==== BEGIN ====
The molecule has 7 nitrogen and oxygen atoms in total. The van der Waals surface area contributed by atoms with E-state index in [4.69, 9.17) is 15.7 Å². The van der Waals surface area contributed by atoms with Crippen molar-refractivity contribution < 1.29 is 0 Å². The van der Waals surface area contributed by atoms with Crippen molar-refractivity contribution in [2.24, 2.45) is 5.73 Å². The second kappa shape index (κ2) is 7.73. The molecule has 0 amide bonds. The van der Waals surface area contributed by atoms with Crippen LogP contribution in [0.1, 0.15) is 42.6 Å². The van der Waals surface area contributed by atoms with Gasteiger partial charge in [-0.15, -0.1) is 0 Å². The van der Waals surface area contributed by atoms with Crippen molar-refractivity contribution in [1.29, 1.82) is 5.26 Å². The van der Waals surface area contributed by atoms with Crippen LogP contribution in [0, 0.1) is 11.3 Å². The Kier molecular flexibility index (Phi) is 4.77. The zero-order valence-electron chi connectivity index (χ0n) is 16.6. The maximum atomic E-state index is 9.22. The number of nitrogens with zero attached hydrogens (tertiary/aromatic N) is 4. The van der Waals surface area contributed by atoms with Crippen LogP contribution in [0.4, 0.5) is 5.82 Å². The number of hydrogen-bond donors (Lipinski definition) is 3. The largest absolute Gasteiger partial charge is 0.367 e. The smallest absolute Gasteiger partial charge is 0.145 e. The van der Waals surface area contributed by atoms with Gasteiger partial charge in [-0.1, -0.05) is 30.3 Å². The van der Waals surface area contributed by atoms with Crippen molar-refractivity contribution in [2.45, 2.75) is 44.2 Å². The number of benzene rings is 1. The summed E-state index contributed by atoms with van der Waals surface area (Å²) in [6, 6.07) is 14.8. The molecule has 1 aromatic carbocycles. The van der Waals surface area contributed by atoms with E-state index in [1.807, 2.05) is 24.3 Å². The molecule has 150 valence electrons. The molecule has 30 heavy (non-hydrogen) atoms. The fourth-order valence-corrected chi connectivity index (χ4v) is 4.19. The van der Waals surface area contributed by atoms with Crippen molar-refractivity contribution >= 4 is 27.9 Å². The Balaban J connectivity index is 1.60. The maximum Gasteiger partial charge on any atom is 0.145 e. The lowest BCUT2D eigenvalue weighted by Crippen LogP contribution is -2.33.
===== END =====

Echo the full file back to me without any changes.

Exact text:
The molecule has 7 nitrogen and oxygen atoms in total. The van der Waals surface area contributed by atoms with E-state index in [4.69, 9.17) is 15.7 Å². The van der Waals surface area contributed by atoms with Crippen molar-refractivity contribution < 1.29 is 0 Å². The van der Waals surface area contributed by atoms with Crippen molar-refractivity contribution in [2.24, 2.45) is 5.73 Å². The second kappa shape index (κ2) is 7.73. The molecule has 0 amide bonds. The van der Waals surface area contributed by atoms with Crippen LogP contribution in [0.1, 0.15) is 42.6 Å². The van der Waals surface area contributed by atoms with Gasteiger partial charge in [-0.15, -0.1) is 0 Å². The van der Waals surface area contributed by atoms with Crippen molar-refractivity contribution in [1.29, 1.82) is 5.26 Å². The van der Waals surface area contributed by atoms with Crippen LogP contribution in [0, 0.1) is 11.3 Å². The Kier molecular flexibility index (Phi) is 4.77. The zero-order valence-electron chi connectivity index (χ0n) is 16.6. The maximum atomic E-state index is 9.22. The number of nitrogens with zero attached hydrogens (tertiary/aromatic N) is 4. The van der Waals surface area contributed by atoms with Crippen LogP contribution in [0.4, 0.5) is 5.82 Å². The number of hydrogen-bond donors (Lipinski definition) is 3. The largest absolute Gasteiger partial charge is 0.367 e. The smallest absolute Gasteiger partial charge is 0.145 e. The van der Waals surface area contributed by atoms with Gasteiger partial charge in [-0.1, -0.05) is 30.3 Å². The van der Waals surface area contributed by atoms with Crippen molar-refractivity contribution in [2.45, 2.75) is 44.2 Å². The number of benzene rings is 1. The summed E-state index contributed by atoms with van der Waals surface area (Å²) in [6, 6.07) is 14.8. The molecule has 1 aromatic carbocycles. The van der Waals surface area contributed by atoms with E-state index in [1.807, 2.05) is 24.3 Å². The molecule has 150 valence electrons. The molecule has 30 heavy (non-hydrogen) atoms. The fourth-order valence-corrected chi connectivity index (χ4v) is 4.19. The van der Waals surface area contributed by atoms with Crippen molar-refractivity contribution >= 4 is 27.9 Å². The Balaban J connectivity index is 1.60. The maximum Gasteiger partial charge on any atom is 0.145 e. The lowest BCUT2D eigenvalue weighted by Crippen LogP contribution is -2.33.